The world of independent film-making in Japan has produced some remarkable artists -- Hiroshi Teshigahara, Susumu Hani, Shuji Terayama and Shinya Tsukamoto to name only a few. These directors created works that have both captivated and provoked audiences, but the work of one independent film-maker has set a high watermark for both innovation and in some cases outrage. That is Yoshihiko Matsui. Born in 1956 in Nishinomiya, Hyogo, Matsui began his career working with fellow indie film-maker Sogo Ishii in the late 70's on Ishii's debut feature film "Crazy Thunder Road". Around the same time Matsui was making his own debut film, 1979's "Rusty Empty Can", a work inspired in part by Matsui's artistic icon, Shuji Terayama. This was followed up in 1981 by "Pig-Chicken Suicide", a film that combined the story of two young Koreans in Japan with images of animal slaughter and sexuality. Matsui would continue to confront audiences with his next film, 1988's 3-hour surreal masterpiece "The Noisy Requiem". Even though its lead character, a serial killer who gouges out women's genitalia and deposits them into his wooden mannequin girlfriend, caused a firestorm of controversy the film would go on to pack Tokyo's Nakano Musashino Hall Theatre during its first theatrical run. The success (or infamy) of "The Noisy Requiem" didn't see Matsui rushing to make a follow-up though. Matsui would take a 20-year break from directing before bringing the world "Where Are We Going?" (2008), a road movie/ love story involving a murderer and a transsexual. It's obvious that this two decade break had not in any way softened this indie auteur. CM
1. What movie inspired you to become a film-maker? What was it about the movie that was inspiring?
There are two movies and directors who inspired me a lot. Shuji Terayama is the director who made made me make up my mind to enter the movie world. The poetic world in Terayama's "Pastoral: To Die in the Country (Den-en ni shisu)" was wonderful. I was 18-years-old in those days, I watched this artistic movie for the first time and it made a huge impression. Also Federico Fellini's "Satyricon". He let the poetic world and the artistic world fuse. It was a very wonderful movie. I had a feeling of respect towards Fellini for creating it. After I first saw it I forgot to stand up from my seat because it was too much of an impression for a while. I was floating in tears. Of course there are many splendid movies in the world, but Terayama and Fellini are the movie directors who I can never forget it in my movie life.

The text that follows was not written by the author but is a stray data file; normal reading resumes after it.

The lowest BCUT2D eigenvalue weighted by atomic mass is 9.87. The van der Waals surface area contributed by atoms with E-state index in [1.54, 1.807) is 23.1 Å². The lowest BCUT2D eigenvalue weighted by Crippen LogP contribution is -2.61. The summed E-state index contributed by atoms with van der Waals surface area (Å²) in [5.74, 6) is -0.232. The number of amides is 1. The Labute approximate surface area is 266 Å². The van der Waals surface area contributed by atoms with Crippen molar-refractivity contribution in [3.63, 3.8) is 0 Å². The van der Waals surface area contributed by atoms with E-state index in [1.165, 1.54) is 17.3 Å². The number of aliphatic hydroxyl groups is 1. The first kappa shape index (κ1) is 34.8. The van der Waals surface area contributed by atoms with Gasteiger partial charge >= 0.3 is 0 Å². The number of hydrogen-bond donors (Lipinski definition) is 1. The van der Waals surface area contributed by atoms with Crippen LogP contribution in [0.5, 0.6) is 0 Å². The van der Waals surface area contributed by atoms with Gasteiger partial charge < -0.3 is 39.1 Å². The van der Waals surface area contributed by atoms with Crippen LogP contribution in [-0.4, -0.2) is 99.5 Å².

2. Is there someone you always wanted to work with on a project, but have never had the chance?
Ryuichi Sakamoto, Vittorio Straro, Masahiro Motoki, Rinko Kikuchi, Brad Pitt, Angelina Jolie, Natalie Portman, Willem Dafoe, and many more people.
3. Please finish this statement: If I had not become a film-maker I would probably be a ________.
A farmer or a painter.
4. Which three people (besides film-makers) have had the biggest influence on you?
It's a very difficult question for me, but... Leonardo da Vinci, Paul Cezanne, Peter Tchaikovsky.
5.What is your favorite book? Why is it your favorite?
This is another difficult question. I cannot answer. I'm sorry.
6. What moment in your career has made you most proud so far?
It was when my movie “Where Are We Going?” was shown at the Moscow International Film Festival in 2008. This was because of a director whom I love and respect -- Akira Kurosawa. Kurosawa had a period where he was unable to make a movie. At that time, Russia (the Soviet Union) asked him to make a movie. That movie, “Dersu Uzala” won the grand prix at the Moscow International Film Festival, and then my movie was projected on the same screen that showed ["Dersu Uzala"]. This was a very nice thing for me and was very memorable. Furthermore, it was impressive to me that I gave a speech there. Of course there were a lot of wonderful things for me, but it's this that I remember immediately.